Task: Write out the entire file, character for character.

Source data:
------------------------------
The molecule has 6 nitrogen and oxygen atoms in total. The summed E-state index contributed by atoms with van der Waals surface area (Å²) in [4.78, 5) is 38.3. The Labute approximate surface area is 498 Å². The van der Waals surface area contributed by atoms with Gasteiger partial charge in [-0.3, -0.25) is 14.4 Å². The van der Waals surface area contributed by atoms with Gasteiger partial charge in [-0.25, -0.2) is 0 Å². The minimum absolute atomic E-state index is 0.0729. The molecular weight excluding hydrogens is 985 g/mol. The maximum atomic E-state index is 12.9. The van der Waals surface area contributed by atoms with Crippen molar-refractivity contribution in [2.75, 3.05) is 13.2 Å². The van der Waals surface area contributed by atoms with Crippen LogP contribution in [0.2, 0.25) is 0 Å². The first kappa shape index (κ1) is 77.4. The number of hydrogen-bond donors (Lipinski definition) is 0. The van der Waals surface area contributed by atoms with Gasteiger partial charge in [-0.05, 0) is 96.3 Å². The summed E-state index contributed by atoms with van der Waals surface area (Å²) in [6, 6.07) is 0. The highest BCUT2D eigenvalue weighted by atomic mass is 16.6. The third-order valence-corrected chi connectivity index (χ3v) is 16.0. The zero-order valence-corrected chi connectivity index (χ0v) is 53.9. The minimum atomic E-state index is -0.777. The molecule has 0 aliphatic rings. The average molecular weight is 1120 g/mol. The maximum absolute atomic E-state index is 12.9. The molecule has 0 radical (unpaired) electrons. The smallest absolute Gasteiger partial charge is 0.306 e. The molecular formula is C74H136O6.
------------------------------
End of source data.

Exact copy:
The molecule has 6 nitrogen and oxygen atoms in total. The summed E-state index contributed by atoms with van der Waals surface area (Å²) in [4.78, 5) is 38.3. The Labute approximate surface area is 498 Å². The van der Waals surface area contributed by atoms with Gasteiger partial charge in [-0.3, -0.25) is 14.4 Å². The van der Waals surface area contributed by atoms with Gasteiger partial charge in [-0.25, -0.2) is 0 Å². The minimum absolute atomic E-state index is 0.0729. The molecular weight excluding hydrogens is 985 g/mol. The maximum atomic E-state index is 12.9. The van der Waals surface area contributed by atoms with Crippen molar-refractivity contribution in [2.75, 3.05) is 13.2 Å². The van der Waals surface area contributed by atoms with Crippen LogP contribution in [0.2, 0.25) is 0 Å². The first kappa shape index (κ1) is 77.4. The number of hydrogen-bond donors (Lipinski definition) is 0. The van der Waals surface area contributed by atoms with Gasteiger partial charge in [-0.05, 0) is 96.3 Å². The summed E-state index contributed by atoms with van der Waals surface area (Å²) in [6, 6.07) is 0. The highest BCUT2D eigenvalue weighted by atomic mass is 16.6. The third-order valence-corrected chi connectivity index (χ3v) is 16.0. The zero-order valence-corrected chi connectivity index (χ0v) is 53.9. The minimum atomic E-state index is -0.777. The molecule has 0 aliphatic rings. The average molecular weight is 1120 g/mol. The maximum absolute atomic E-state index is 12.9. The molecule has 0 radical (unpaired) electrons. The smallest absolute Gasteiger partial charge is 0.306 e. The molecular formula is C74H136O6.